Who really needs to talk about Liu Xiaobo or Chen Guangcheng? Nakoula Basseley Nakoula is America's Chen Guangcheng.
This is not a story from the People's Republic of China or the USSR circa 1972. No, this is the new American reality in which we have a man who has been locked up for making a movie vowing to finish the movie.
Who really needs to talk about Liu Xiaobo or Chen Guangcheng? Nakoula Basseley Nakoula, for all his faults, is America's Chen Guangcheng.
Promising to finish the movie is a dangerous move, because assuming the White House is paying attention, they may give the nod to find another excuse for locking him up. Not hard to do when you're already in prison.
Still he is backing away somewhat from his assessment of Islam. Or being more nuanced about it.
"It is not [a] religion movie,” he said. “I have a lot of Muslim friends and not all the Muslims believe in the terrorism culture. Some of them believe in this culture. That’s why we need to fight [against] the culture, not the Muslims. My enemy is the terrorism culture; this is my enemy.
"Of course I'm proud of it. If I could go back, I would do it again,” said Nakoula, 55, a Coptic Christian born in Egypt who came to the United States in 1984. “Everybody gets hurt in this culture. We need the world free of this culture. We have to fight it.”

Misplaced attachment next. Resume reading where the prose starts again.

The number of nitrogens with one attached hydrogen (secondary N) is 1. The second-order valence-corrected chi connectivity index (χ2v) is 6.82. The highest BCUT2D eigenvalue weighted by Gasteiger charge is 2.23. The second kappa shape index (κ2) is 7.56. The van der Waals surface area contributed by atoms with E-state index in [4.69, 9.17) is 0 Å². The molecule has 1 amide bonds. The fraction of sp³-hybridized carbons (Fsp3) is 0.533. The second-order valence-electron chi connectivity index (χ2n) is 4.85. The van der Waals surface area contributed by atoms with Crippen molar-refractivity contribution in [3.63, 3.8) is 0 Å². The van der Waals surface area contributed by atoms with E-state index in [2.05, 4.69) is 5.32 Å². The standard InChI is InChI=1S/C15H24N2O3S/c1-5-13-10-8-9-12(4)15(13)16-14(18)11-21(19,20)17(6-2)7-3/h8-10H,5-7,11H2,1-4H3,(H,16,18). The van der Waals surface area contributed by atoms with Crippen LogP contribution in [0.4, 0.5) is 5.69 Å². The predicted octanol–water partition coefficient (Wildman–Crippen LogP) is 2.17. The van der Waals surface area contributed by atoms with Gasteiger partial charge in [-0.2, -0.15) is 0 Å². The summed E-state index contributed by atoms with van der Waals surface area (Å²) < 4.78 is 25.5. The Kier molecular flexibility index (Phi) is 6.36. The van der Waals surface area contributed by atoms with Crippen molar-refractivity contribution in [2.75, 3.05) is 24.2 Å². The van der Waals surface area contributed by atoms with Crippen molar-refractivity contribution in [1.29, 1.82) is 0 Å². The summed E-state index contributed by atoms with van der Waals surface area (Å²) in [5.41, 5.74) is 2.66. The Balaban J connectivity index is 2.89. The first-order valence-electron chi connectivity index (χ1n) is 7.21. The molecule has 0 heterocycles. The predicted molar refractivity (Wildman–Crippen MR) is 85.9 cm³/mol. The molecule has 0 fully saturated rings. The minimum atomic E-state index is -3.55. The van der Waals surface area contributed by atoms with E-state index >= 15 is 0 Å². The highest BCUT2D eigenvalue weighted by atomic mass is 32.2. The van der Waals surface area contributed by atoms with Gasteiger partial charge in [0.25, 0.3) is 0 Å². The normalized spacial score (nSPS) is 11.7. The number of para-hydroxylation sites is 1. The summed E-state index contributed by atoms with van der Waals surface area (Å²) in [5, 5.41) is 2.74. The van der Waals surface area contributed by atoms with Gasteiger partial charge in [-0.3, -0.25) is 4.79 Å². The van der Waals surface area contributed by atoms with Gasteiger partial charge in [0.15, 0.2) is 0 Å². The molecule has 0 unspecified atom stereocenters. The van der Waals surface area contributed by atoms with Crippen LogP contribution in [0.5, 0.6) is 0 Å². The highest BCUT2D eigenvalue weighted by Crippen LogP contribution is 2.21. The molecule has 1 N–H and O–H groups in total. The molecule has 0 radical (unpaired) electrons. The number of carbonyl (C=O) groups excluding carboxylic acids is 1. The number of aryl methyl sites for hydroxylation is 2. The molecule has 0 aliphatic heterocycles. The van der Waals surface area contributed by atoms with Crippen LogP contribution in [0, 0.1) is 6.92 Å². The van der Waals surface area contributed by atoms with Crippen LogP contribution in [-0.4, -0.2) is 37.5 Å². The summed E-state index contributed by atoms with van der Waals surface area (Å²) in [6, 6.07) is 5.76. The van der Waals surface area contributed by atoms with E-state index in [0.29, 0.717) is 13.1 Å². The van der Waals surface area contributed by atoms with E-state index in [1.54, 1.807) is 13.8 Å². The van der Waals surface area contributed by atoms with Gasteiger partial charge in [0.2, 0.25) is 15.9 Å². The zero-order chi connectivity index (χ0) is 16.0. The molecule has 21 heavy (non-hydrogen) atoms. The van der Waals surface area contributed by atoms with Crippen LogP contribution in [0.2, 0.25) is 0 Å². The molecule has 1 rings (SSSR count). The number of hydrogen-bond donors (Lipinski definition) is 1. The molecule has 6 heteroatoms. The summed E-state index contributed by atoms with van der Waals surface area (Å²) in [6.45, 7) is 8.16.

“I am the blood voice for everybody who gets killed, or hurt, in this culture,” he continued. “I dedicate my life to fight with this culture … I’m never afraid.”
And he's making it clear that he has nothing against the government because he, somewhat mistakenly, views America in terms of Egypt, where attacking Mubarak was more dangerous than attacking any single idea.
Yet, Nakoula, who must serve four years of supervised release following his prison term, refused to criticize the Obama administration. “Who am I to criticize the commander in chief?" Nakoula said. "Who am I? He knows more than me.”
That's the right attitude for Egypt. But the wrong one for America. Obama doesn't view Nakoula as a critic, but used him as a counter to appease Muslims. He didn't try to silence dissent, but to intimidate critics of Islam.